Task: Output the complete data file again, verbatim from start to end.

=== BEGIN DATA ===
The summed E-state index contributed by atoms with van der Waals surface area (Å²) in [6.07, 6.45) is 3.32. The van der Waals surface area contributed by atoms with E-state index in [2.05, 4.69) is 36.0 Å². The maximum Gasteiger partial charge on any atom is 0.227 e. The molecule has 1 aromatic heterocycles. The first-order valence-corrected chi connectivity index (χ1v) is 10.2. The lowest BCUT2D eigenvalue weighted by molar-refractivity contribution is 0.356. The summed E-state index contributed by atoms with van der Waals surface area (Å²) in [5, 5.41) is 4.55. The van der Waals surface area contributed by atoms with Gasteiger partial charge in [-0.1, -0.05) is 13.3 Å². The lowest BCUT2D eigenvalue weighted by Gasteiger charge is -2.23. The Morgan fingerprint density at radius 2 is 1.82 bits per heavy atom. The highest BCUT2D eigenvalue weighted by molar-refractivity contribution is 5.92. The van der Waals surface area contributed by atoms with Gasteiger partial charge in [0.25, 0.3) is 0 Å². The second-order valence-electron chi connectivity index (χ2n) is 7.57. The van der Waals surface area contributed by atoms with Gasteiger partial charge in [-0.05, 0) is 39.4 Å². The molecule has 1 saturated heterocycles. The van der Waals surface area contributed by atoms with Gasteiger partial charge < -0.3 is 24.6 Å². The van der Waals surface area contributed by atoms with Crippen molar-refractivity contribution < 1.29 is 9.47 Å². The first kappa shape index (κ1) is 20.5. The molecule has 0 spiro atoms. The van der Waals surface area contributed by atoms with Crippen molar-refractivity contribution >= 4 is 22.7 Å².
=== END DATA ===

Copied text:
The summed E-state index contributed by atoms with van der Waals surface area (Å²) in [6.07, 6.45) is 3.32. The van der Waals surface area contributed by atoms with E-state index in [2.05, 4.69) is 36.0 Å². The maximum Gasteiger partial charge on any atom is 0.227 e. The molecule has 1 aromatic heterocycles. The first-order valence-corrected chi connectivity index (χ1v) is 10.2. The lowest BCUT2D eigenvalue weighted by molar-refractivity contribution is 0.356. The summed E-state index contributed by atoms with van der Waals surface area (Å²) in [5, 5.41) is 4.55. The van der Waals surface area contributed by atoms with Gasteiger partial charge in [-0.1, -0.05) is 13.3 Å². The lowest BCUT2D eigenvalue weighted by Gasteiger charge is -2.23. The Morgan fingerprint density at radius 2 is 1.82 bits per heavy atom. The highest BCUT2D eigenvalue weighted by molar-refractivity contribution is 5.92. The van der Waals surface area contributed by atoms with Gasteiger partial charge in [0.25, 0.3) is 0 Å². The second-order valence-electron chi connectivity index (χ2n) is 7.57. The van der Waals surface area contributed by atoms with Gasteiger partial charge in [-0.05, 0) is 39.4 Å². The molecule has 1 saturated heterocycles. The van der Waals surface area contributed by atoms with Gasteiger partial charge < -0.3 is 24.6 Å². The van der Waals surface area contributed by atoms with Crippen molar-refractivity contribution < 1.29 is 9.47 Å². The first kappa shape index (κ1) is 20.5. The molecule has 0 spiro atoms. The van der Waals surface area contributed by atoms with Crippen molar-refractivity contribution >= 4 is 22.7 Å².